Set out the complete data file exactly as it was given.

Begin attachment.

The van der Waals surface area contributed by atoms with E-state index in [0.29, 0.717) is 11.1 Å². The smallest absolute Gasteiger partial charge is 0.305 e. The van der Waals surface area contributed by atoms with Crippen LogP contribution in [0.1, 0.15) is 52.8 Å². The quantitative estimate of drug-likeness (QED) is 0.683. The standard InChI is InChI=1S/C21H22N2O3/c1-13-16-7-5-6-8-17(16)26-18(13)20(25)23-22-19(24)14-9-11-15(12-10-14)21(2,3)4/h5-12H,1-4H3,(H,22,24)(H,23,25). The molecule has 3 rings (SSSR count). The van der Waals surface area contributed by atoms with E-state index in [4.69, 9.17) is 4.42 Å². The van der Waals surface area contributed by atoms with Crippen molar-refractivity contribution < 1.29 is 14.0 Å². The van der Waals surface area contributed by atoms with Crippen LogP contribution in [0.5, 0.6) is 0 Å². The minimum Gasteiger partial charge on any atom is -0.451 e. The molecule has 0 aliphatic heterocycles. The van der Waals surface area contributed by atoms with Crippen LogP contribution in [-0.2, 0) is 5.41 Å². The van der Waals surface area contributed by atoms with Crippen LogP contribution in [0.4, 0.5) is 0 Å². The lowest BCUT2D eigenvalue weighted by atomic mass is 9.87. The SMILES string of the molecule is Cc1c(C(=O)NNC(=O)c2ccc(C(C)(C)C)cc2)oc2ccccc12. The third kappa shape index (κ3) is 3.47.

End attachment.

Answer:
The van der Waals surface area contributed by atoms with E-state index in [0.29, 0.717) is 11.1 Å². The smallest absolute Gasteiger partial charge is 0.305 e. The van der Waals surface area contributed by atoms with Crippen LogP contribution in [0.1, 0.15) is 52.8 Å². The quantitative estimate of drug-likeness (QED) is 0.683. The standard InChI is InChI=1S/C21H22N2O3/c1-13-16-7-5-6-8-17(16)26-18(13)20(25)23-22-19(24)14-9-11-15(12-10-14)21(2,3)4/h5-12H,1-4H3,(H,22,24)(H,23,25). The molecule has 3 rings (SSSR count). The van der Waals surface area contributed by atoms with E-state index in [4.69, 9.17) is 4.42 Å². The van der Waals surface area contributed by atoms with Crippen molar-refractivity contribution < 1.29 is 14.0 Å². The van der Waals surface area contributed by atoms with Crippen LogP contribution in [0.5, 0.6) is 0 Å². The minimum Gasteiger partial charge on any atom is -0.451 e. The molecule has 0 aliphatic heterocycles. The van der Waals surface area contributed by atoms with Crippen LogP contribution in [-0.2, 0) is 5.41 Å². The van der Waals surface area contributed by atoms with Crippen LogP contribution in [0.4, 0.5) is 0 Å². The lowest BCUT2D eigenvalue weighted by atomic mass is 9.87. The SMILES string of the molecule is Cc1c(C(=O)NNC(=O)c2ccc(C(C)(C)C)cc2)oc2ccccc12. The third kappa shape index (κ3) is 3.47.